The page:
OAKLAND — As smoking guns go, it seemed pretty mild. For high drama, the testimony was pretty mundane. But after several hours cross-examining NCAA President Mark Emmert on Thursday morning, attorney Bill Isaacson finally worked his way to the line in a nearly 4-year-old email that might as well have been in all-caps.
In a long memo to Emmert, who'd just arrived on the job in October 2010, then-NCAA vice president Wally Renfro had outlined several issues facing the organization. In a section on the commercial exploitation of student athletes, Renfro suggested it was "a fairness issue, and along with the notion that athletes are students is the great hypocrisy of intercollegiate athletics."
Isaacson seemed astonished by the notion that Emmert had never discussed the email with Renfro.
"I happened to disagree with (the assertion)," Emmert said, "so no, we didn't spend time talking about that line in his memo."
Isaacson and Emmert spent plenty of time on that and other similar issues. And if anyone was expecting more — a meltdown by Emmert, or a performance that would turn the case on its ear in either direction — they were probably disappointed. His testimony in the landmark antitrust case was historic, but its significance to the eventual outcome is difficult to gauge.
It's not quite over. He'll return to the stand Friday morning. Isaacson, the plaintiffs' attorney, declined Thursday afternoon to estimate how much longer he would keep Emmert on the stand, saying only: "I'm not done."
Neither is the Ed O'Bannon case. The trial is scheduled to run through next week. And it's hard to know what Emmert's heavily anticipated testimony actually meant. Clearly, theater was expected. The small courtroom on the fourth floor was filled; an overflow room allowed others to listen to (but not see) the testimony. O'Bannon, the former UCLA basketball player, sat at the plaintiffs' table.
There were minor gaffes and unintentionally humorous moments. In one answer during the direct examination, Emmert said that although NCAA rules have evolved, a core value remained being a "full-time athlete." NCAA lawyer Glenn Pomerantz corrected him, suggesting Emmert meant "full-time student."
"Excuse me, I misspoke," Emmert said.
A couple of times during the direct examination, Emmert's chair malfunctioned. When U.S District Judge Claudia Wilken asked what was wrong, he said, "It keeps popping up." The seat didn't get hot, presumably, until Isaacson's cross-examination began.
Emmert stuck doggedly to the NCAA's script, insisting that "amateurism," as a core value of the NCAA, is "essential" to the goal of "competitive balance" and to integrating athletics and academics. Paying players in any form, he said, including for the rights to use their images and likenesses in game broadcasts, would irrevocably harm college sports.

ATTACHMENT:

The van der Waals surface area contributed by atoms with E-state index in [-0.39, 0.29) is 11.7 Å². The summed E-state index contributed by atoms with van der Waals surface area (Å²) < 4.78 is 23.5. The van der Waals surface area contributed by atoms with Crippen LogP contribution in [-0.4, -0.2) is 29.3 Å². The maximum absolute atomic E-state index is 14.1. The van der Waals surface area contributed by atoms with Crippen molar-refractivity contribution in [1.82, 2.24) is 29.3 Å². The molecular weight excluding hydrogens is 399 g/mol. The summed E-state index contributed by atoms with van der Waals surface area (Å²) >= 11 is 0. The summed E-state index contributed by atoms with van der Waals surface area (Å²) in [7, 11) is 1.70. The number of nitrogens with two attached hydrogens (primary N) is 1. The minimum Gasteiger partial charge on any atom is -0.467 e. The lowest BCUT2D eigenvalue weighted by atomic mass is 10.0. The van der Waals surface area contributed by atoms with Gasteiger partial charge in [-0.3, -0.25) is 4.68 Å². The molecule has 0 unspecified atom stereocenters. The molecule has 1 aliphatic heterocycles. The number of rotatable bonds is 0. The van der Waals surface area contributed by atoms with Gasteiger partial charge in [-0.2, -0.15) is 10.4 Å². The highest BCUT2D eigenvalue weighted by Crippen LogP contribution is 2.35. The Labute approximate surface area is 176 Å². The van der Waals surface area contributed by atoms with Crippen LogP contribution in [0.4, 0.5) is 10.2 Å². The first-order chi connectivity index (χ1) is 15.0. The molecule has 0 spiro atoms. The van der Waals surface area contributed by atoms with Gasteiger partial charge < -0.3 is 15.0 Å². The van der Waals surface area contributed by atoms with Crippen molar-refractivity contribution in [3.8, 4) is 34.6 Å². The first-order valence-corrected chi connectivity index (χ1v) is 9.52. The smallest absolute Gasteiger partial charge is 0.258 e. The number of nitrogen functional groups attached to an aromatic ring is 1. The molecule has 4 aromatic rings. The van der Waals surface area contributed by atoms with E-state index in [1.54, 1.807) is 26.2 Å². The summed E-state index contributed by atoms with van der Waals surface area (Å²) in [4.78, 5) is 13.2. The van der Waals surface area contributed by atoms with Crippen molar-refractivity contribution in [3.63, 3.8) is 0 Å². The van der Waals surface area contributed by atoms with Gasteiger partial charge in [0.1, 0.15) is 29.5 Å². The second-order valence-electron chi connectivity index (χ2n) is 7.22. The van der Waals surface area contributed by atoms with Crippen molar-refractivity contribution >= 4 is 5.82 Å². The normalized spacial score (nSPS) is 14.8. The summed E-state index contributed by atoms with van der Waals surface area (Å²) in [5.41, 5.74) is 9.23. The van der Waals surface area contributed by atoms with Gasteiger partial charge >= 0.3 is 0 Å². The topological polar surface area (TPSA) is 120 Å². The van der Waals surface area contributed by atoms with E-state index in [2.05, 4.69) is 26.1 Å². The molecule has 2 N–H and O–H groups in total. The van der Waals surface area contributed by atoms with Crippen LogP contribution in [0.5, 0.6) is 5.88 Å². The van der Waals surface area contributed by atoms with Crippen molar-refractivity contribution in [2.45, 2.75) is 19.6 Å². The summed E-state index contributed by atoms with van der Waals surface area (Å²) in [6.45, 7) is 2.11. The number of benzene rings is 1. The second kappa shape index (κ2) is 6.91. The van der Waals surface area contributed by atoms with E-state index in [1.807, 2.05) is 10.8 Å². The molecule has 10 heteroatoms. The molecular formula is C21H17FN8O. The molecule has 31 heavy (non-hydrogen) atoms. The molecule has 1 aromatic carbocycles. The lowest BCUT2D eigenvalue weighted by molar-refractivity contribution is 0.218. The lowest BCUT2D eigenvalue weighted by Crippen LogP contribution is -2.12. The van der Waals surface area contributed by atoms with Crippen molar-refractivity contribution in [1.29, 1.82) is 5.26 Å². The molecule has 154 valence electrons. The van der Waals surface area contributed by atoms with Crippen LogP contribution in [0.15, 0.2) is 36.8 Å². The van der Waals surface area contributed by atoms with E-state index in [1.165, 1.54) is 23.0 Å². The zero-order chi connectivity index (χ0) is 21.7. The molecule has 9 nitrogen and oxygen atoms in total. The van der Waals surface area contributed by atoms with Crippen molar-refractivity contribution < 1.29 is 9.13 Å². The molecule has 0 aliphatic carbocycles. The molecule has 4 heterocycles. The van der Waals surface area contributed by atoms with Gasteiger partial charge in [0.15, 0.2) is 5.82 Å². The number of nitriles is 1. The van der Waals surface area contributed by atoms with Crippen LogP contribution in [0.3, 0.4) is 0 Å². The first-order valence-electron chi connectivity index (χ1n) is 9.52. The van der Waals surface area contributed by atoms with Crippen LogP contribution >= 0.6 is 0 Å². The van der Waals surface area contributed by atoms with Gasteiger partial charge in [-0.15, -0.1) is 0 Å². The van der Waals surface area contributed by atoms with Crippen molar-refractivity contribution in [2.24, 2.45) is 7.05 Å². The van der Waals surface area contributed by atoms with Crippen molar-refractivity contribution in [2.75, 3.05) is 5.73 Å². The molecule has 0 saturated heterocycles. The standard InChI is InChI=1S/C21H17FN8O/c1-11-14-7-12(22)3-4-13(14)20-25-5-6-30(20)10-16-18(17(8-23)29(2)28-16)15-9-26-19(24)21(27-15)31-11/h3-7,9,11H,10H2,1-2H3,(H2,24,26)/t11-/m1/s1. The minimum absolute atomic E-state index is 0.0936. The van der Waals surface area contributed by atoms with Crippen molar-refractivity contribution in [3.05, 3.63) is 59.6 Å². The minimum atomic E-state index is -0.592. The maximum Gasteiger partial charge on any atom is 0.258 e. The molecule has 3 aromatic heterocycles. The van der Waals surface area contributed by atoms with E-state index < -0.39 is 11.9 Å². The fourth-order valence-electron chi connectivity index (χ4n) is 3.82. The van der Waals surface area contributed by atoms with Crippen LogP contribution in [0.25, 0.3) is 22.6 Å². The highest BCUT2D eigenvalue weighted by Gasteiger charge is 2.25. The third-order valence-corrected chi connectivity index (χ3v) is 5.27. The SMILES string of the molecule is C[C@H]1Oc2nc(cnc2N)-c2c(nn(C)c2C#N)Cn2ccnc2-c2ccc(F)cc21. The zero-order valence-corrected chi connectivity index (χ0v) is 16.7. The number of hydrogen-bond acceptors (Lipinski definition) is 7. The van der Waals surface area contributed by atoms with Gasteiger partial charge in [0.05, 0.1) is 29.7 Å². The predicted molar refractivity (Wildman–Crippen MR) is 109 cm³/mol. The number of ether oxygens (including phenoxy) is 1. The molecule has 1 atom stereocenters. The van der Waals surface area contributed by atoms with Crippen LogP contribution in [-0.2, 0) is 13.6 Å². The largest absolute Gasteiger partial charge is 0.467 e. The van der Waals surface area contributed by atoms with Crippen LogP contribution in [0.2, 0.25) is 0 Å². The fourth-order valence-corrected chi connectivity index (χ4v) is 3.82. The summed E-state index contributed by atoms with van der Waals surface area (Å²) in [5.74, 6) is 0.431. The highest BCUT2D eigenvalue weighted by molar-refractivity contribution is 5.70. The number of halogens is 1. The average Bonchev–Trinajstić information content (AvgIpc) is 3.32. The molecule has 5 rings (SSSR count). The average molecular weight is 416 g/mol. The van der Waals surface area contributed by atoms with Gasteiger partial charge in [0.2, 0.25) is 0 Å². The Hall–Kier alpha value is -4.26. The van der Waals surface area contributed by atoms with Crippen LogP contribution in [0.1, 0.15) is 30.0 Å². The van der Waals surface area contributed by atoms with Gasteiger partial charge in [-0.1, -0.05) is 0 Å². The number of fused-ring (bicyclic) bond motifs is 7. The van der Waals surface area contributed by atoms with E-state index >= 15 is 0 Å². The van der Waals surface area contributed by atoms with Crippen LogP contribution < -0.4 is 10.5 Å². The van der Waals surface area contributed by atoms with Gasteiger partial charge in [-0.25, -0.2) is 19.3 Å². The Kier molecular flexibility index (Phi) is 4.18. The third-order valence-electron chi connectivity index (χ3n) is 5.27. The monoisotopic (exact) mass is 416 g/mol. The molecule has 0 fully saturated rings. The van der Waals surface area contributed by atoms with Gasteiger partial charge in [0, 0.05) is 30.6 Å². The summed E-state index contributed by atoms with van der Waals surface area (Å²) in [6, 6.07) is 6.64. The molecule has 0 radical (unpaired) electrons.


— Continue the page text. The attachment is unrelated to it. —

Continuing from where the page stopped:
At one point, Wilken interjected, asking whether deferred compensation — money placed in trust until after players have finished their college athletic careers — would damage the integration of academics and athletics.
"It's the same whether you're paid today or paid tomorrow," Emmert said, saying it would harm the athletes' relationship to the rest of the academic community. He added that "to convert college sports into professional sports would be tantamount to converting it to minor-league sports."
But Emmert's definition of amateurism left room for a little change. He said anything beyond full cost-of-attendance scholarships — a concept currently under consideration — would be pay-for-play. Isaacson harped repeatedly on the evolution of the definition, suggesting it's whatever the NCAA wants or needs it to be. At one point, he asked if the definition "boils down to, 'you're not paid.' " Emmert agreed, and when asked if it was his opinion, he answered:
"It's the opinion of everyone who's been associated with the NCAA for the last hundred years," Emmert said.
Isaacson replied: "That's a pretty broad statement for a lot of people who aren't with us anymore."
"You seem to quote them," Emmert said, referring to Isaacson's recurring tactic of taking him through statements made through the years by NCAA employees showing concern over growing commercialism.
Emmert suggested fears that athletes are being exploited have always been debated within the organization.
"That's a conversation that's been going on for more than a hundred years," he said.
And it's going to go on again inside the courtroom Friday, and then for a while longer after that. What anyone thinks probably comes down to one's view going in; the question is what Wilken will think coming out (and after that, what the Ninth Circuit Court of Appeals thinks, and probably after that, what the Supreme Court thinks).
While Emmert's testimony was fascinating, sometimes entertaining and occasionally contentious, its ultimate impact is hard to quantify. Barring either a true smoking gun or a serious gaffe (or both) on Friday, that's likely to remain true when he is finally finished.